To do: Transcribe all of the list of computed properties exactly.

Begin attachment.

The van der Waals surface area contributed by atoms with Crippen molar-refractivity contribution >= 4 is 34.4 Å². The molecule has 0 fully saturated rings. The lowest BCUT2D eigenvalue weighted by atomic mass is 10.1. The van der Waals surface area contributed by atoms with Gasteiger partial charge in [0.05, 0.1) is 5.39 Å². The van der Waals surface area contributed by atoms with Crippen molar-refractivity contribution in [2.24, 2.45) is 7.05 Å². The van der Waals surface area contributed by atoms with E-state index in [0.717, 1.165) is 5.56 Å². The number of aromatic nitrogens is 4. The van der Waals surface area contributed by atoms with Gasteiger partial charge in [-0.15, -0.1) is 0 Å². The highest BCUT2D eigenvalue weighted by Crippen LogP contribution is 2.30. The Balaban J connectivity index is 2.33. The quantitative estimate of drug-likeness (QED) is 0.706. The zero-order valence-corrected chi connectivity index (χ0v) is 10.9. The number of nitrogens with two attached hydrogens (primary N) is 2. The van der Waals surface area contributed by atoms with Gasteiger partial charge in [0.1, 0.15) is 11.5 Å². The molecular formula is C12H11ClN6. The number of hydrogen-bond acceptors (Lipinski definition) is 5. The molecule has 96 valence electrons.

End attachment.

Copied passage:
The van der Waals surface area contributed by atoms with Crippen molar-refractivity contribution >= 4 is 34.4 Å². The molecule has 0 fully saturated rings. The lowest BCUT2D eigenvalue weighted by atomic mass is 10.1. The van der Waals surface area contributed by atoms with Gasteiger partial charge in [0.05, 0.1) is 5.39 Å². The van der Waals surface area contributed by atoms with Crippen molar-refractivity contribution in [2.24, 2.45) is 7.05 Å². The van der Waals surface area contributed by atoms with E-state index in [0.717, 1.165) is 5.56 Å². The number of aromatic nitrogens is 4. The van der Waals surface area contributed by atoms with Gasteiger partial charge in [-0.15, -0.1) is 0 Å². The highest BCUT2D eigenvalue weighted by Crippen LogP contribution is 2.30. The Balaban J connectivity index is 2.33. The quantitative estimate of drug-likeness (QED) is 0.706. The zero-order valence-corrected chi connectivity index (χ0v) is 10.9. The number of nitrogens with two attached hydrogens (primary N) is 2. The van der Waals surface area contributed by atoms with Gasteiger partial charge in [0.1, 0.15) is 11.5 Å². The molecular formula is C12H11ClN6. The number of hydrogen-bond acceptors (Lipinski definition) is 5. The molecule has 96 valence electrons.